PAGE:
Safety Groups Present at Board Workshop

Dorothy Webster

President Steve Spanier opened January`s OVA Board safety workshop by explaining its purpose: For residents and all fire-safety groups to hear each other`s plans and accomplishments to date, so that “all of us are on the same page.”

Before each safety group presented, residents were allowed to speak at the podium for two minutes. Lance Wallace shared that he does not have a cell phone, and wants a siren to alert us to evacuate. Spanier responded that the county is considering a 20-siren system, and a bid for a four-siren system came in at $160,000.

Eric Furness, Air Force lieutenant colonel, retired. (Photo by John Williston)

Retired Air Force Lt. Col. Eric Furness, treasurer of the 43-home Oak Forest Home Owners Association, asked about an evacuation plan. He said that every forward-operating military base has such a plan and gravel roads built solely for evacuation. All military bases conduct “no-notice” drills to get out, and get out quick using sirens, walkie-talkies, and making both lanes of roads go one way.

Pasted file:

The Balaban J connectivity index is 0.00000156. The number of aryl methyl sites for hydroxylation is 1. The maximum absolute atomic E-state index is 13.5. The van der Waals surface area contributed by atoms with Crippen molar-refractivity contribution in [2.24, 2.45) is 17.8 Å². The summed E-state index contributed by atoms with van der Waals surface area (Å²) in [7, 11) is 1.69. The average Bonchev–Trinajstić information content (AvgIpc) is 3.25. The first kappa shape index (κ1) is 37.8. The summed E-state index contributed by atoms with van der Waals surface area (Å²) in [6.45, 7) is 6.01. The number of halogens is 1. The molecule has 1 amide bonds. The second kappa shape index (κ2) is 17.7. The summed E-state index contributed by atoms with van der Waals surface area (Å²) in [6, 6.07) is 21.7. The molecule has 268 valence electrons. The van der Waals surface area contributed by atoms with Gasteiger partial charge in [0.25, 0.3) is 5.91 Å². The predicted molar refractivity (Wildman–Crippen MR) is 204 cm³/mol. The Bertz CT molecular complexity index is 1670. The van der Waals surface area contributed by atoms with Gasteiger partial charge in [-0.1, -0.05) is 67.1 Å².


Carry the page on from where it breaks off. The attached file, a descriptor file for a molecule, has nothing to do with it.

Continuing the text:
Resident Ed Bigland, who worked at a large college, said that there is “no silver bullet” for saving lives in an emergency. His college settled on using police cars with megaphones to get people out of danger.


OVA General Manager Kevin Hubred has applied for Oakmont to receive some of the $1 billion, or $200 million-a-year-for-five-years grant money the state will spend on fire prevention. If and when Oakmont does receive some of these funds, Hubred will address heavy growth in Trione-Annadel State Park adjacent to Oakmont. He has started on an effort to remove quick-burning juniper bushes and replace them with more fire-resistant plants.


Pat Barclay heads up the Oakmont Emergency Preparedness Club (OEPC). They conducted a comprehensive risk review, and concentrate on education and ham-radio communications to ensure our safety. Like many who spoke at the workshop, Barclay emphasized that – in the event of an emergency – we must each plan our own exits.

Sue Hattendorf`s organization, Citizens Organized to Plan for Emergencies (COPE) has 238 team leaders who get messages to people in their zones. She urged people to get to know our neighbors, their mobility issues, and their emergency contacts.